Seriki seemed to be a cool, chivalrous guy, far from what rumor mill made him out to be. But Beatrice believed it was all a façade. She was neither moved by his airs nor wealth. She just wanted to get through with the date.
“You’re so beautiful…” he sang in her ear, making her squirm away from him. His popular face was getting attention from people around them. He liked it.
“You know the song I just sang to you?”
“From Empire. You watched the first season?”
“Well, you’re my Cookie,” he whispered into her ear, pulling her close with an arm around her waist. She was just realizing that he couldn’t keep his hands to himself. She was irritated. As politely as she could, she tried to push away from him with a gentle hand placed on his chest but the action only made him draw closer. Without forewarning, he kissed her cheek and left a wet spot. In annoyance, she threw her face away from him. A glance in the wrong direction and she was caught in the eyes of the one person she least expected to see.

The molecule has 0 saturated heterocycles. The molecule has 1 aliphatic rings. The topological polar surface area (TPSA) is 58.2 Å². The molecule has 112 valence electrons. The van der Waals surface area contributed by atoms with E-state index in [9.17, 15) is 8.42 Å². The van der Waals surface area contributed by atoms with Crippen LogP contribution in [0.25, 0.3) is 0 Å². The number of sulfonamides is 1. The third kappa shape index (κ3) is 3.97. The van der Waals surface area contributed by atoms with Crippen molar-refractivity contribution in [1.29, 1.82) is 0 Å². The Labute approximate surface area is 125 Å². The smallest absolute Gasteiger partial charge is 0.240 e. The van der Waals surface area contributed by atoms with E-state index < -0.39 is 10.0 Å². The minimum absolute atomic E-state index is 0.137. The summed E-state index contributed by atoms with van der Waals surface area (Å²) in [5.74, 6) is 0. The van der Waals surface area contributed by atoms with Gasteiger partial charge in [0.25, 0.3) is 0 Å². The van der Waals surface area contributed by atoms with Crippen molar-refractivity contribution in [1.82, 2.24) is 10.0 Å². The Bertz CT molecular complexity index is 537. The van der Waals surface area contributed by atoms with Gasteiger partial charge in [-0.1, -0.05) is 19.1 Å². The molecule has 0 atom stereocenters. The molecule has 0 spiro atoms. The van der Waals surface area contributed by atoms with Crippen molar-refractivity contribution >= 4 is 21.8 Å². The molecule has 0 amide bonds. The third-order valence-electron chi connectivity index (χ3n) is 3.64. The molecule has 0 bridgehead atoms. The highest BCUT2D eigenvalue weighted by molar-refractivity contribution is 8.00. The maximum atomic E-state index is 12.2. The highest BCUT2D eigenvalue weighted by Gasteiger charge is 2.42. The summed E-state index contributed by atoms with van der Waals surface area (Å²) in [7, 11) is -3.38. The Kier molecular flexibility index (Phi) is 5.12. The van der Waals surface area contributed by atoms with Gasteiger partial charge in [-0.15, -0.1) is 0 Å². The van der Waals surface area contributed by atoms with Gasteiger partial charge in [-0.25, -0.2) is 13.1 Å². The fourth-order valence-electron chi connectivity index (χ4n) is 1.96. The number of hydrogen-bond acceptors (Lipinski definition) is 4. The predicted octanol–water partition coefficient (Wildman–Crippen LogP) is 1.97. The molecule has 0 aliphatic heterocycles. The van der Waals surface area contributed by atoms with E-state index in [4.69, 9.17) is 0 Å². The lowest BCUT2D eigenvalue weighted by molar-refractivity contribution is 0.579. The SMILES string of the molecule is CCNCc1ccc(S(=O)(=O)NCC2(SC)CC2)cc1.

Bankole was staring at her. He couldn’t extract his eyes. She looked breathtaking. She was wearing a white and blue striped dress that stopped above her knees. It was belted at the waist and accessorized with slightly-colored naked flats. She was beautiful, so much that it hurt him, and filled him with hate straightaway. Hate for Seriki, whom he recognized as an acquaintance of Madu.
What right had the guy to hold Beatrice the way he did? And what was she even doing with him? Didn’t she know he only wanted to have sex with her?
“Bros, it’s your turn,” Bankole heard someone say. He held Beatrice’s eyes a second longer before he turned to the ATM machine. As he made his transaction, he felt his pain deepen. He still loved her. It was agonizing to admit; his chest literally throbbed.
He wanted her back…
He was going to damn the consequences, pick his phone and dial her number.